The international community has taken new steps to stem the illegal ivory trade, responsible for the killing of some 30,000 African elephants every year. Last week in Geneva the busiest ever meeting of the Standing Committee of the Convention on International Trade in Endangered Species of Wild Fauna and Flora (CITES), the body that regulates the international trade in endangered species, concluded with concrete outcomes for combating the ivory trade.
Following a recommendation from the European Union, the Standing Committee voted to suspend trade of CITES-listed species with three countries—Nigeria, Angola, and Laos—for failing to submit reports on the progress of their national plans to combat the illegal ivory trade.
CITES lists thousands of at-risk animals and plants in one of three appendices, depending on how rare or likely to be exploited they are. Each appendix comes with specific rules governing the trade of the species named in it.
In 2013, CITES identified 19 countries—including Nigeria, Angola, and Laos—that were heavily implicated in the illegal trade in ivory. CITES identified these countries based on the country’s reported numbers of ivory seizures. National Ivory Action Plans outline the measures these countries committed to take to stop ivory trafficking, including legislation, enforcement, and public awareness programs, as well specific time frames and milestones for implementation. (Despite being a known hub for trafficking, Sudan isn’t subject to an action plan because its government hasn't reported a high number of seizures. It’s widely believed government officials are complicit in trafficking, and therefore seizures by law enforcement officials aren’t very common).
“This is a strong signal from CITES that if a country does not comply and then fails to explain its non-compliance adequately, CITES means business,” said a joint media statement issued by the Fondation Franz Weber, a nature and wildlife protection NGO, and the David Shepherd Wildlife Foundation, which finances conservation projects in Africa and Asia.
Mozambique and Tanzania also got called out at the meeting over ivory poaching and trafficking. Both countries have lost more than half their elephants since 2009.
The Standing Committee urged Mozambique to enforce its new wildlife law, which has languished in parliamentary debates for the past 18 months, allowing trafficking kingpins to continue to act with impunity and undermining presidential promises to combat wildlife crime. Meanwhile, Tanzania must enact CITES legislation in its autonomous territory of Zanzibar.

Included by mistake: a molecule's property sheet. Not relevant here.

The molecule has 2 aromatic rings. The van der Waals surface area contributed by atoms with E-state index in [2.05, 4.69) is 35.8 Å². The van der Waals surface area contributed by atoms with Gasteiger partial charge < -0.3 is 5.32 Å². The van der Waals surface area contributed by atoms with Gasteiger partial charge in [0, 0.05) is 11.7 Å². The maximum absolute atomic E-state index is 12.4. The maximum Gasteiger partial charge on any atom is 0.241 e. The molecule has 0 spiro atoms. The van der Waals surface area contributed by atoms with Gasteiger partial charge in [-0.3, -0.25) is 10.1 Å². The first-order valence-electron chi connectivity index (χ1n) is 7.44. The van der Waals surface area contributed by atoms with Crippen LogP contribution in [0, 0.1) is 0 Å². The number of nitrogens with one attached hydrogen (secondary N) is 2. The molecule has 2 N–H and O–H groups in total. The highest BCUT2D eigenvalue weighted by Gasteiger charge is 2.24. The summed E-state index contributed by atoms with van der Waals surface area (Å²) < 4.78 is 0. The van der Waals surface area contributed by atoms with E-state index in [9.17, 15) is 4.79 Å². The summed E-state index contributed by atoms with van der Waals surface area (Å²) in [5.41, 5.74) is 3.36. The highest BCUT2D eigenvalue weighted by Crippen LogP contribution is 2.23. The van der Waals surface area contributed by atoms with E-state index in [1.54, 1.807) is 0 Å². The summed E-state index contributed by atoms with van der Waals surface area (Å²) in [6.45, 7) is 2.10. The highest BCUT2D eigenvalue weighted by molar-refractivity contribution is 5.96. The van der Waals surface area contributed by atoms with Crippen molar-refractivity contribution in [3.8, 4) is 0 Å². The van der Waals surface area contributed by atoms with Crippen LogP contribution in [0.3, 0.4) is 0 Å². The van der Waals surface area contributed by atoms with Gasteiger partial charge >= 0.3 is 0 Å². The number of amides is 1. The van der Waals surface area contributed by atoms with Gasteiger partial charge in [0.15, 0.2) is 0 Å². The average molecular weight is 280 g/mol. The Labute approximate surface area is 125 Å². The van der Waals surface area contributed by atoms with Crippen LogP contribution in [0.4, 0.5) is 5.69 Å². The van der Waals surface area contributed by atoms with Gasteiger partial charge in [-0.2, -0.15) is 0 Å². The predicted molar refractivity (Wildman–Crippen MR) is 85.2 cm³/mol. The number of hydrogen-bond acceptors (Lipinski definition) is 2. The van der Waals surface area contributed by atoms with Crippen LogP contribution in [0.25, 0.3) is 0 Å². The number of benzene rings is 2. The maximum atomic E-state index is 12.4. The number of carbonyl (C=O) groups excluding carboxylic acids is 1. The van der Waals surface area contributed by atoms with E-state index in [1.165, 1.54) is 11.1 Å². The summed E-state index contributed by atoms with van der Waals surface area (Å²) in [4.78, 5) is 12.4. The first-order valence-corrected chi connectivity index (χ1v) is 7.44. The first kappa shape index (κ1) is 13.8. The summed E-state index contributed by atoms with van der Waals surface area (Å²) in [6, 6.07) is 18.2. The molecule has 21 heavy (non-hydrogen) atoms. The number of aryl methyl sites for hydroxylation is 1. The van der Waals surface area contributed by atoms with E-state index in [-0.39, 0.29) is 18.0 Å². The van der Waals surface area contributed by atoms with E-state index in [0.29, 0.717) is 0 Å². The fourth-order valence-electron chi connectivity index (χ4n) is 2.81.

Zanzibar has become a trafficking hub for ivory and other wildlife products, at least in part because Tanzania hasn’t extended its wildlife protection laws to that territory, said Colman O’Criodain, a World Wildlife Fund trade analyst. Those laws enact international trade and protection rules set by CITES.
"We have long been calling for the territory to be covered by CITES rules just like the rest of Tanzania,” O’Criodain said.
With these developments, CITES “is no longer just a talk shop,” said the statement from Fondation Franz Weber.
China: Trade in Antique Ivory Should Be Banned
China made international news last year when it announced it would phase out its legal ivory trade. While the international trade in ivory has been banned since 1989, ivory trade within the borders of some countries, including China, has remained legal.
At last week’s meeting, China reiterated its commitment to end its domestic ivory trade but also took things a step further. It wants to ban the trade in antique ivory too.
Ivory that was obtained before 1976, when CITES listed the African elephant, faces fewer trade restrictions and is in large part legal. China’s representative Gu Zihua said this “pre-Convention” ivory trade helps keep the illegal trade going. Because recently obtained, illegal ivory is virtually indistinguishable from antique, legal ivory, traffickers can launder new ivory into the market by passing it off as antique.
Between 2003 and 2012, according to the group Pro Wildlife, more than 20,000 carvings and 560 tusks of antique ivory were exported from the EU. More than a quarter of the carvings and half the tusks were exported to China and Hong Kong.
Suspension of Working Group Developing an Ivory Trade Mechanism
The vast majority of the Standing Committee—including the U.S., EU, India, and several Central and West African countries home to elephants—supported a proposal by four African countries to suspend discussions of a so-called “decision-making mechanism,” which would establish a process by which to decide whether or not to allow trade in ivory.
There were, however, a few voices of dissent, including Japan (whose booming ivory market was recently exposed), South Africa, Zimbabwe, and Norway. Delegates from these countries expressed a desire to fulfill the original mandate of establishing a mechanism. While the CITES Secretariat agreed that the work of the DMM working group—which has achieved little over the past seven years—should come to a halt, the chairman of the CITES Standing Committee, Øystein Størkersen, deferred any further discussion about the decision-making mechanism until September, when all the members of CITES meet in Johannesburg for the 17th Conference of Parties.
“This decision marks a turning point in CITES’s policy on elephants,” said Vera Weber, president of the Fondation Franz Weber. “We witnessed a strong emphasis on saving elephants and not driving them into extinction through the global ivory trade.”
Correction: This story has been corrected to accurately describe the "decision-making mechanism," countries’ positions, and the discussion surrounding its negotiations.
Adam Cruise is a senior contributor for the Conservation Action Trust, which promotes reporting on conservation and environmental issues. He attended the CITES meeting last week. Follow him on Twitter.